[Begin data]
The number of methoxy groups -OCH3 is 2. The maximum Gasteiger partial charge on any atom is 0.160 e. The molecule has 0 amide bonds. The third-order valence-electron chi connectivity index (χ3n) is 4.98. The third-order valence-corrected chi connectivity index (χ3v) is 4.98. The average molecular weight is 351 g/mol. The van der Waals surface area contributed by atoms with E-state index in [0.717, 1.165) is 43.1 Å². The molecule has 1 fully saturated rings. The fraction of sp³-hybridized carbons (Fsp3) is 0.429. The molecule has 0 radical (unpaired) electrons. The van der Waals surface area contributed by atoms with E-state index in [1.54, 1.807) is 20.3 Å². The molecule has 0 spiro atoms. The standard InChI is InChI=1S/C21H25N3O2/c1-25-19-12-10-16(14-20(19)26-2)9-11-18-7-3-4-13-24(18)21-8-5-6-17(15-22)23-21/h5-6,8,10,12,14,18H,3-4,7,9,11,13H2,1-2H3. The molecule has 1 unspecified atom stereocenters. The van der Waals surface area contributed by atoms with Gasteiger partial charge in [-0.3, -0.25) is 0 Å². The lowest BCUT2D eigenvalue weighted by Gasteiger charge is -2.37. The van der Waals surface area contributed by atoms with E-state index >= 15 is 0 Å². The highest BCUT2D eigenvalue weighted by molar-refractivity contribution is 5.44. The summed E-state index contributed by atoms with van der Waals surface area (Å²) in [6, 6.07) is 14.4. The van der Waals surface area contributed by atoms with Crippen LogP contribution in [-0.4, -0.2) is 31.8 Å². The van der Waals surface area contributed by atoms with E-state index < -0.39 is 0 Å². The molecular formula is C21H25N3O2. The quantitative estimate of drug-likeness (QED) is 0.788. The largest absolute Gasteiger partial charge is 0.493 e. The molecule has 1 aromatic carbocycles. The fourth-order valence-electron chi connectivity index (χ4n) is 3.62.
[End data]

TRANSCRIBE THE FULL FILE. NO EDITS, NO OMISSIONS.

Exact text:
The number of methoxy groups -OCH3 is 2. The maximum Gasteiger partial charge on any atom is 0.160 e. The molecule has 0 amide bonds. The third-order valence-electron chi connectivity index (χ3n) is 4.98. The third-order valence-corrected chi connectivity index (χ3v) is 4.98. The average molecular weight is 351 g/mol. The van der Waals surface area contributed by atoms with E-state index in [0.717, 1.165) is 43.1 Å². The molecule has 1 fully saturated rings. The fraction of sp³-hybridized carbons (Fsp3) is 0.429. The molecule has 0 radical (unpaired) electrons. The van der Waals surface area contributed by atoms with E-state index in [1.54, 1.807) is 20.3 Å². The molecule has 0 spiro atoms. The standard InChI is InChI=1S/C21H25N3O2/c1-25-19-12-10-16(14-20(19)26-2)9-11-18-7-3-4-13-24(18)21-8-5-6-17(15-22)23-21/h5-6,8,10,12,14,18H,3-4,7,9,11,13H2,1-2H3. The molecule has 1 unspecified atom stereocenters. The van der Waals surface area contributed by atoms with Gasteiger partial charge in [-0.3, -0.25) is 0 Å². The lowest BCUT2D eigenvalue weighted by Gasteiger charge is -2.37. The van der Waals surface area contributed by atoms with E-state index >= 15 is 0 Å². The highest BCUT2D eigenvalue weighted by molar-refractivity contribution is 5.44. The summed E-state index contributed by atoms with van der Waals surface area (Å²) in [6, 6.07) is 14.4. The van der Waals surface area contributed by atoms with Crippen LogP contribution in [-0.4, -0.2) is 31.8 Å². The van der Waals surface area contributed by atoms with E-state index < -0.39 is 0 Å². The molecular formula is C21H25N3O2. The quantitative estimate of drug-likeness (QED) is 0.788. The largest absolute Gasteiger partial charge is 0.493 e. The molecule has 1 aromatic carbocycles. The fourth-order valence-electron chi connectivity index (χ4n) is 3.62.